Modern Marketing Adtech Data & Privacy

Marketing experts warn it's 'not time to slow down' amid Google's cookiepocalypse delay

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By Kendra Clark | Senior Reporter

July 27, 2022 | 6 min read

Cookies won’t be wiped from Chrome until 2024, per a new announcement out of Google’s Privacy Sandbox. The news spells good fortune for many marketers, developers and publishers, who will now have more time to innovate and adapt as they pour resources into developing alternative privacy-preserving ad solutions. Even so, the industry is still feeling the heat.

Google Chrome screen on mobile

Marketers say it's no time to lose focus on innovating privacy-preserving tech / Adobe Stock

Google Chrome’s elimination of third-party cookies — the tech that’s used to track internet users’ behavior across the web for targeted advertising purposes — has officially been pushed back to 2024.

The move will not only allow Google’s Privacy Sandbox team more time to hone new privacy-centric APIs, but will also provide developers and advertisers with a longer runway for establishing their own effective privacy-preserving technologies for the future of advertising and information brokering.

Thus far, media and advertising players are pleased by the decision — but warn against the risk of remaining stagnant in this moment.

"The future of [digital] identity lies in the ability to leverage direct, consumer-consented sources and to be smarter about signals that are not attached to a consumer’s identity,” Yahoo’s chief business officer Iván Markman tells The Drum. He says that the postponement of cookie deprecation will provide the industry with “more time to test and learn.”

Even so, he suggests that innovating earlier and faster will render stronger results for advertisers. “Adapting solutions today brings greater reach across all inventory — with or without IDs.”

Some experts understand advertisers’ delight at the news that they have more time to adapt to a cookieless future, but are more cynical of the real-world benefits of the decision. “While the industry is rejoicing right now, this continuing purgatory is actually bad for the market,” says Shiv Gupta, managing partner at U of Digital, a digital marketing education firm. “It will create more uncertainty, which will lead to more confusion, which will lead to even more ID solutions with no clear end in sight.”

In fact, Gupta predicts that the extension will only enable advertisers to continue exploiting individual user-level data in order to make a profit. “It's an addressability and privacy purgatory that is not allowing the ad industry to make progress in other, more meaningful areas. It's breathing life into grifters that are looking to make a buck on an unstable situation as opposed to creating valuable marketing tools.”

Though he’s cynical that the delayed cookiepocolypse will light a meaningful fire under most advertisers’ backsides, he nonetheless urges them to evolve — and evolve at speed. "Smart marketers and publishers should look to diversify their approach to identity and work with partners that can deliver cookieless results now instead of [focusing on] aspirational solutions. They should move quickly and make flexible decisions that don't tie them into big commitments, given the prolonged uncertainty."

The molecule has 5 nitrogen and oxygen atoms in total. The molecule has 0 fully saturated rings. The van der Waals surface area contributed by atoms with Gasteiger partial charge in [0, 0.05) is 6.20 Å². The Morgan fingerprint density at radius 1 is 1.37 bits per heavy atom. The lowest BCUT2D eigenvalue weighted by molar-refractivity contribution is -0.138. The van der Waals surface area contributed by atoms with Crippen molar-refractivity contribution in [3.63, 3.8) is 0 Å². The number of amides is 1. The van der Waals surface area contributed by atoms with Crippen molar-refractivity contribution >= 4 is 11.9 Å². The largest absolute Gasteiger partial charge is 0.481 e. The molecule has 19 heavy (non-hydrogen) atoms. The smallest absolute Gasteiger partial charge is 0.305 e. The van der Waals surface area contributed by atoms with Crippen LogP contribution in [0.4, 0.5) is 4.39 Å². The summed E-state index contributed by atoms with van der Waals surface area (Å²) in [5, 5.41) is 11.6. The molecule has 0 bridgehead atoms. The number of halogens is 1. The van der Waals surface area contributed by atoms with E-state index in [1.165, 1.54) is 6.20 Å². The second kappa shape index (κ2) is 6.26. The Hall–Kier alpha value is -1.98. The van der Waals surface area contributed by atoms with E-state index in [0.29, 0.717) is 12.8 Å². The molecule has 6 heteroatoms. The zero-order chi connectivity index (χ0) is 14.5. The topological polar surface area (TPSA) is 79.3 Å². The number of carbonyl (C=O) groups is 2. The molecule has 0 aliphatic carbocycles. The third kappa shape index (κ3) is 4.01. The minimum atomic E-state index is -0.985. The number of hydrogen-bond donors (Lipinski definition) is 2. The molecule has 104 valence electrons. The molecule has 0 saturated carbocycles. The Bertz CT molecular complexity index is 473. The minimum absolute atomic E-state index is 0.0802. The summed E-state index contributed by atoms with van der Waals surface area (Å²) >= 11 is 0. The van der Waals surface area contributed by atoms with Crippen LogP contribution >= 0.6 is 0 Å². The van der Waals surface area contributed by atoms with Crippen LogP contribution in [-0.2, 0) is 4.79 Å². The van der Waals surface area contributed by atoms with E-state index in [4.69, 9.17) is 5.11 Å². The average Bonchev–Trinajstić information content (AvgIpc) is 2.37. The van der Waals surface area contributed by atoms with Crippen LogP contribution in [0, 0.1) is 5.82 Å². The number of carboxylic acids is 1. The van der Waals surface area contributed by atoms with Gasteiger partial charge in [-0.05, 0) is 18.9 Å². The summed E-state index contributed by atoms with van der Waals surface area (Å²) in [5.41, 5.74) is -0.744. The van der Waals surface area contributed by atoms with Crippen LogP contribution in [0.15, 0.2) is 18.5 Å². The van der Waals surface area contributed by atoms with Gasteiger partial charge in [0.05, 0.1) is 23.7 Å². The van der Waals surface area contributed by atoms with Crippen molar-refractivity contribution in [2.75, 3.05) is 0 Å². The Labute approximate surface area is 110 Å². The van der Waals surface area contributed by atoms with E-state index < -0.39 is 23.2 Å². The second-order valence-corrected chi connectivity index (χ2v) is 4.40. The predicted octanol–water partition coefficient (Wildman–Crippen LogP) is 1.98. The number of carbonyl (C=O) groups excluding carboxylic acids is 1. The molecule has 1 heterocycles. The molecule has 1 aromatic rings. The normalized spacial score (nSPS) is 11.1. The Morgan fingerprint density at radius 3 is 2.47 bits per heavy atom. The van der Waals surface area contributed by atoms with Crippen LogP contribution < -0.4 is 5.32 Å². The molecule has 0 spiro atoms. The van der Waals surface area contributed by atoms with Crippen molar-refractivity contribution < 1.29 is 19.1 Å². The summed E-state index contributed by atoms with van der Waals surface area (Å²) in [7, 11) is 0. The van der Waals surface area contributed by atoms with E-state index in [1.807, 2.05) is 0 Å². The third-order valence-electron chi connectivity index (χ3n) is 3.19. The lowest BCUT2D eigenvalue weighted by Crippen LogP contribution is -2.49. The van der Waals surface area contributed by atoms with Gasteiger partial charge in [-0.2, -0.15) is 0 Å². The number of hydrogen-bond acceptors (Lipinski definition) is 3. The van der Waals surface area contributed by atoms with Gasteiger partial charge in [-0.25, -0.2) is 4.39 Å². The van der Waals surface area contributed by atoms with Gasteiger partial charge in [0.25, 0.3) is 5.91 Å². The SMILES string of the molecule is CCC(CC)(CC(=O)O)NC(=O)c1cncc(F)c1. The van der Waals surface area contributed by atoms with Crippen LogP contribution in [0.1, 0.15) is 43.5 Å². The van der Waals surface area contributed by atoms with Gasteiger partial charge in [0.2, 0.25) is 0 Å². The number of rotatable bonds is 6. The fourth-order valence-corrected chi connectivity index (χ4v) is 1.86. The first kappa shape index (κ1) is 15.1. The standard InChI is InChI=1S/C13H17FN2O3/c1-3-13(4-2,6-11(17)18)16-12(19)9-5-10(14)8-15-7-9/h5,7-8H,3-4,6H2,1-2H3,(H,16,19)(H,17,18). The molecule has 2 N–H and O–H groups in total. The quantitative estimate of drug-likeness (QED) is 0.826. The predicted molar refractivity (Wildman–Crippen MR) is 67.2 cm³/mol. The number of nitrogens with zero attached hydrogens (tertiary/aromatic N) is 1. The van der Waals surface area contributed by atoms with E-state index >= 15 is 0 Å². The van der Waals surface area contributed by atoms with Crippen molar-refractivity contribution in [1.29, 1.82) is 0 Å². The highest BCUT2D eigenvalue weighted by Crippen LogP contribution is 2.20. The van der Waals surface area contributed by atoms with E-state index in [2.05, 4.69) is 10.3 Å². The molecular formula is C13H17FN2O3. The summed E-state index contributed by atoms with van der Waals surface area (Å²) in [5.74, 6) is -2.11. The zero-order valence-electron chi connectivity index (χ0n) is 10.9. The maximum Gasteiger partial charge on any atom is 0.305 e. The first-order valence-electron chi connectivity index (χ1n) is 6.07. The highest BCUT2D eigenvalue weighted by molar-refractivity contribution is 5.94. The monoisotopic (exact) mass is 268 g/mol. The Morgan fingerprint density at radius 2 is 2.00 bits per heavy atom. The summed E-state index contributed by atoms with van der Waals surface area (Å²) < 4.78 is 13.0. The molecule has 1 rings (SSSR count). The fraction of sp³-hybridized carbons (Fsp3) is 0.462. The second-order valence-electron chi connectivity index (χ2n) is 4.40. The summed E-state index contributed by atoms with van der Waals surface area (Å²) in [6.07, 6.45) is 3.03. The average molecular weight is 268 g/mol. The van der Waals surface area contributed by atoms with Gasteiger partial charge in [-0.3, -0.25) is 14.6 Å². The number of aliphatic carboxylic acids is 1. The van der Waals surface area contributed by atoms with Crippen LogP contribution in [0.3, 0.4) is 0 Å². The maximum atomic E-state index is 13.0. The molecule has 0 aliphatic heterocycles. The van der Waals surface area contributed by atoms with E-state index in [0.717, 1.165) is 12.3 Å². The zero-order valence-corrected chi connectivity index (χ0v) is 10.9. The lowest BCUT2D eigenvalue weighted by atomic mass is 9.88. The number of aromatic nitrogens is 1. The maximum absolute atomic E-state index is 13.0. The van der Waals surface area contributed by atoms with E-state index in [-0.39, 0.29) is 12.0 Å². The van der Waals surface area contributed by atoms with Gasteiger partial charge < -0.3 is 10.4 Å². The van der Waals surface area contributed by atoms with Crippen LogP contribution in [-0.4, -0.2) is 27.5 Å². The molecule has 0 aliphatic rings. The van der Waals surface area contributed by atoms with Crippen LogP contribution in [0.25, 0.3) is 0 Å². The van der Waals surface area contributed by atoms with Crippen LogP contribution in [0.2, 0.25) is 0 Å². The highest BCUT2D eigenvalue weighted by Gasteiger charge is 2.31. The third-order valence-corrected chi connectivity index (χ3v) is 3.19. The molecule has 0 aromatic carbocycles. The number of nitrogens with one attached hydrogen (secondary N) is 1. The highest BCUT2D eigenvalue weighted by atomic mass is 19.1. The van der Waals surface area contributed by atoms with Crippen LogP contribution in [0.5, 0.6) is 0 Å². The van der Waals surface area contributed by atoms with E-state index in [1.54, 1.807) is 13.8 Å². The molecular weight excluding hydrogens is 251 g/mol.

Others echo the advice that this not become a moment to fall asleep at the wheel. “​​Google’s continuance of third-party cookies into 2024 shouldn’t prevent the marketplace from pushing forward with taking steps to future-proof their business and get into market with privacy-preserving solutions,” says Jessica Simpson, senior vice-president of global solutions consulting and verified technology at Publicis Media.

Reenforcing the urgency of the matter are a number of privacy developments happening outside of the cookie debate. “Over 25% of the global population is subject to privacy regulation — and that is set to increase threefold by 2023,” Simpson says. “In the US, California is refreshing [its privacy legislation] the California Consumer Protection Act, and there is work to release a [federal] bipartisan privacy bill.” Plus, she points out, Apple’s privacy-focused changes are already disrupting how business is done in the mobile, desktop and connected TV ecosystems.

“Now is the time to get ahead of the curve with testing not just cookie replacement solutions, but true AI-based targeting, value-led data acquisition and client value-led measurement solutions. Reform is coming.”

It’s also worth noting that this isn’t the first time Google has switched up previously established plans for cookies. Last year, the tech giant postponed cookie deprecation to 2023 — back from an earlier deadline of 2022. “The goal posts have moved twice. The goal posts will move again — guaranteed,” Gupta predicts. “If Google is forced to spin off their adtech businesses before the deadline [amid ongoing antitrust efforts aimed at the tech giant], perhaps the deadline will be moved earlier."

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